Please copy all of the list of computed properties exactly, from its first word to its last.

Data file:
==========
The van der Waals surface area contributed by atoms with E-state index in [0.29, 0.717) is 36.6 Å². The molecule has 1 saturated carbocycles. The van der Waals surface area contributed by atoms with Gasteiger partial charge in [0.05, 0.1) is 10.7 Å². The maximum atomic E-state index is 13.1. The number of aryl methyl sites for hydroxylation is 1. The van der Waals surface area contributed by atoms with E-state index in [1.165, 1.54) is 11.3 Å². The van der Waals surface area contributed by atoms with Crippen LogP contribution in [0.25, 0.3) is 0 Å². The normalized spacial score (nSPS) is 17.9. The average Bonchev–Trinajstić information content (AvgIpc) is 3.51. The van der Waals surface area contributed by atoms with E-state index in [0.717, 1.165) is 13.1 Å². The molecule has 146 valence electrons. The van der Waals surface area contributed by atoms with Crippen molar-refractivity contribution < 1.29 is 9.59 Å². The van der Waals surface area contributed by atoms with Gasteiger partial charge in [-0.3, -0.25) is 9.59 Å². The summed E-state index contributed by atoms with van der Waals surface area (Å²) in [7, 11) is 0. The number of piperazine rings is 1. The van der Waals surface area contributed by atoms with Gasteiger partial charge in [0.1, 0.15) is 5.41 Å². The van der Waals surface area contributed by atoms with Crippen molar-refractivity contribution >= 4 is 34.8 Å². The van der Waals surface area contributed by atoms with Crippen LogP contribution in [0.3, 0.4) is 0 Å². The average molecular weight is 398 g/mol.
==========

The van der Waals surface area contributed by atoms with E-state index in [0.29, 0.717) is 36.6 Å². The molecule has 1 saturated carbocycles. The van der Waals surface area contributed by atoms with Gasteiger partial charge in [0.05, 0.1) is 10.7 Å². The maximum atomic E-state index is 13.1. The number of aryl methyl sites for hydroxylation is 1. The van der Waals surface area contributed by atoms with E-state index in [1.165, 1.54) is 11.3 Å². The van der Waals surface area contributed by atoms with Crippen LogP contribution in [0.25, 0.3) is 0 Å². The normalized spacial score (nSPS) is 17.9. The average Bonchev–Trinajstić information content (AvgIpc) is 3.51. The van der Waals surface area contributed by atoms with E-state index in [0.717, 1.165) is 13.1 Å². The molecule has 146 valence electrons. The van der Waals surface area contributed by atoms with Crippen molar-refractivity contribution < 1.29 is 9.59 Å². The van der Waals surface area contributed by atoms with Gasteiger partial charge in [-0.3, -0.25) is 9.59 Å². The summed E-state index contributed by atoms with van der Waals surface area (Å²) in [7, 11) is 0. The number of piperazine rings is 1. The van der Waals surface area contributed by atoms with Gasteiger partial charge in [0.1, 0.15) is 5.41 Å². The van der Waals surface area contributed by atoms with Crippen molar-refractivity contribution >= 4 is 34.8 Å². The van der Waals surface area contributed by atoms with Crippen LogP contribution in [0.3, 0.4) is 0 Å². The average molecular weight is 398 g/mol.